UN Secretary-General Ban Ki-moon says there has been progress in achieving the goal of global partnership for development, the eighth goal in the anti-poverty goals, known as the Millennium Development Goals (MDGs) agreed by world leaders in the year 2000.
Ban, who spoke on Thursday in New York at the launch of the MDGs Gap Task Force Report 2013, entitled: “The Global Partnership for Development: The Challenge We Face”, however, said that the international community must live up to the commitments it made in support of achieving the MDGs targets.
He noted that despite significant successes, the global economic slowdown continued to hinder progress on the MDGs.
“New countries and other partners are stepping up. But all must deliver on commitments – on official development assistance, climate finance and domestic resource mobilization,” he told UN reporters.
The annual report prepared by the Task Force created in 2007 to track global commitments on aid, trade and debt, and to follow progress on access to essential medicines and technology showed that the international community must recommit to increasing aid and reaching an agreement on development-oriented multilateral trade.
The report also showed that developing countries gained greater access to technologies, markets for their exports, some essential medicines and greater debt relief.
The UN chief noted that tariffs on exports from developing countries were down while volume was up and some products from the least developed countries were admitted duty free.
He said while global economic trends were slowly improving, the crisis continued to take a toll.
For the first time in a long while, official development assistance (ODA) fall for two consecutive years.
He noted that ODA declined by four per cent in 2012, down to US$125.9 billion from US$134 billion in 2011, mainly due to fiscal austerity measures by countries in the European Union.
The secretary-general urged donor countries to continue to strive for, or surpass, the ODA target of 0.7 per cent of gross national income, particularly to the least developed countries (LDC).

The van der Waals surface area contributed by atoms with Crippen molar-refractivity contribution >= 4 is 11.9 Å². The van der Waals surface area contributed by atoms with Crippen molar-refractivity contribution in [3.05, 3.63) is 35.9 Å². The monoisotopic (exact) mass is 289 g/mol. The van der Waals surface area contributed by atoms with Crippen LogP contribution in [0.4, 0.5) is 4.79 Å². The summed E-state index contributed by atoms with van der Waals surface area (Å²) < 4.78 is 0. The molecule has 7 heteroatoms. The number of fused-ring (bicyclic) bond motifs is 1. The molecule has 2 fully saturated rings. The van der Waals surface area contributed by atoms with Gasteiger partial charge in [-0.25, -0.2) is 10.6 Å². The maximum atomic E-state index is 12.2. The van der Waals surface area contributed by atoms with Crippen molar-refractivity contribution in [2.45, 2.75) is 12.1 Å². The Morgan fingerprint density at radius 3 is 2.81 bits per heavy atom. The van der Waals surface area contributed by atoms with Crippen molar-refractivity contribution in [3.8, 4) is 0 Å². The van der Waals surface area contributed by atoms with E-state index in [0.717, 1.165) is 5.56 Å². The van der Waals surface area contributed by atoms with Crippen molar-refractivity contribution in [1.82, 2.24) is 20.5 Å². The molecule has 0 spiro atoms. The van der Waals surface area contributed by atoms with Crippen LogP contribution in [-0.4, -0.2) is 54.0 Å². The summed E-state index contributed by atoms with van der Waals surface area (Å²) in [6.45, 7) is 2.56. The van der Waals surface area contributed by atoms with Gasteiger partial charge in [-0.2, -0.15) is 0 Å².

Ban reminded reporters that he established the Task Force in 2007 to track progress on the international community’s delivery of commitments to strengthen the Global Partnership for Development.
“Today I am pleased to report progress on MDG 8, the global partnership for development. As the reports shows, tariffs on exports from developing countries are down. Exports from developing to developed countries are up.
“A larger proportion of exports from least developed countries are being admitted tax free. Access to mobile phone technology and the internet continue to rapidly expand,” he noted.
The UN chief added that some medicines such as those to treat HIV/AIDS were becoming more affordable and the Heavily Indebted Poor Countries’ Initiative was near completion.
Also speaking, Mr. Olav Kjorven, UN Assistant Secretary-General and Director of the Bureau for Development Policy at the UN Development Programme (UNDP) said: “What we saw last year is actually a little bit of a trend that the global partnership, the agreement, the contract,
between the north and the south when it comes to the willingness and commitment of the North to support his historic effort, we see signs of eroding or become weaker.”
Mr. Kjorven also co-chairs the Task Force along with UN Department of Economic and Social Affairs (UN-DESA).
He said: “The most important message for me coming out of this report is let’s turn this around. Let’s stop this erosion, let’s stop this backsliding when it comes to aid commitments… and show that we’re serious about this global partnership for the last two years until the milestone of 2015.”
The Task Force Report was issued ahead of the annual high-level UN General Assembly meetings next week where discussions on the MDGs are to top the agenda.
In August, Ban outlined his vision for “bold” action to achieve the MDGs by the 2015 deadline and a post-2015 sustainable development agenda in the report, “A Life of Dignity for All.”
The UN chief has said he would officially launch the report on 25 September in New York.
According to the report, several important targets have been met and are likely to be met by the target year of 2015 as a result of collective efforts by the international community, governments, private sector, civil society and other stakeholders.
However, it called for bolder action in areas such as pollution, child and maternal health, HIV prevention and basic education.